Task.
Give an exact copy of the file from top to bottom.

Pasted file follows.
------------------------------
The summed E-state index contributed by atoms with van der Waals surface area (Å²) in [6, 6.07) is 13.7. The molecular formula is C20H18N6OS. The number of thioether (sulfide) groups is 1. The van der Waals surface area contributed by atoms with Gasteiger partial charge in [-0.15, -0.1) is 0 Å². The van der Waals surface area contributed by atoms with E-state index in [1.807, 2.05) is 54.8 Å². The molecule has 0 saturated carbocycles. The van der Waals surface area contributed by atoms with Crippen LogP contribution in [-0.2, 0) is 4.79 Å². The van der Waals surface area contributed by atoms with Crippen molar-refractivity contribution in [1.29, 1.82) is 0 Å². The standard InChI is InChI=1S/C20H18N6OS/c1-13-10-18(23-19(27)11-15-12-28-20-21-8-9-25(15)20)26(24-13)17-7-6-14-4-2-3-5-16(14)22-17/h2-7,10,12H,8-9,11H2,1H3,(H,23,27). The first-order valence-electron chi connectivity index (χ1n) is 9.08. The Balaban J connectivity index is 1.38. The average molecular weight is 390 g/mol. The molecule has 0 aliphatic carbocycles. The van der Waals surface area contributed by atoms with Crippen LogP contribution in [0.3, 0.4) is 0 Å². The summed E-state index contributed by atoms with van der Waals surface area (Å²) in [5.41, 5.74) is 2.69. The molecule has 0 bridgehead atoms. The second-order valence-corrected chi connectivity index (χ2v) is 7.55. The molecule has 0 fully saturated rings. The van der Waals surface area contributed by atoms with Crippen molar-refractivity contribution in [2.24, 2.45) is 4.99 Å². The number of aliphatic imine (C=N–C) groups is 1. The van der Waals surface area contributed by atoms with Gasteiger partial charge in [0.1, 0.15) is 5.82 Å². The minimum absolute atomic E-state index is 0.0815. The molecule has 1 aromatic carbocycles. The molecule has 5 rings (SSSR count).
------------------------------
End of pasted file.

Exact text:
The summed E-state index contributed by atoms with van der Waals surface area (Å²) in [6, 6.07) is 13.7. The molecular formula is C20H18N6OS. The number of thioether (sulfide) groups is 1. The van der Waals surface area contributed by atoms with Gasteiger partial charge in [-0.15, -0.1) is 0 Å². The van der Waals surface area contributed by atoms with E-state index in [1.807, 2.05) is 54.8 Å². The molecule has 0 saturated carbocycles. The van der Waals surface area contributed by atoms with Crippen LogP contribution in [-0.2, 0) is 4.79 Å². The van der Waals surface area contributed by atoms with Crippen molar-refractivity contribution in [1.29, 1.82) is 0 Å². The standard InChI is InChI=1S/C20H18N6OS/c1-13-10-18(23-19(27)11-15-12-28-20-21-8-9-25(15)20)26(24-13)17-7-6-14-4-2-3-5-16(14)22-17/h2-7,10,12H,8-9,11H2,1H3,(H,23,27). The first-order valence-electron chi connectivity index (χ1n) is 9.08. The Balaban J connectivity index is 1.38. The average molecular weight is 390 g/mol. The molecule has 0 aliphatic carbocycles. The van der Waals surface area contributed by atoms with Crippen LogP contribution in [0.3, 0.4) is 0 Å². The summed E-state index contributed by atoms with van der Waals surface area (Å²) in [5.41, 5.74) is 2.69. The molecule has 0 bridgehead atoms. The second-order valence-corrected chi connectivity index (χ2v) is 7.55. The molecule has 0 fully saturated rings. The van der Waals surface area contributed by atoms with Crippen molar-refractivity contribution in [2.24, 2.45) is 4.99 Å². The number of aliphatic imine (C=N–C) groups is 1. The van der Waals surface area contributed by atoms with Gasteiger partial charge in [0.1, 0.15) is 5.82 Å². The minimum absolute atomic E-state index is 0.0815. The molecule has 1 aromatic carbocycles. The molecule has 5 rings (SSSR count).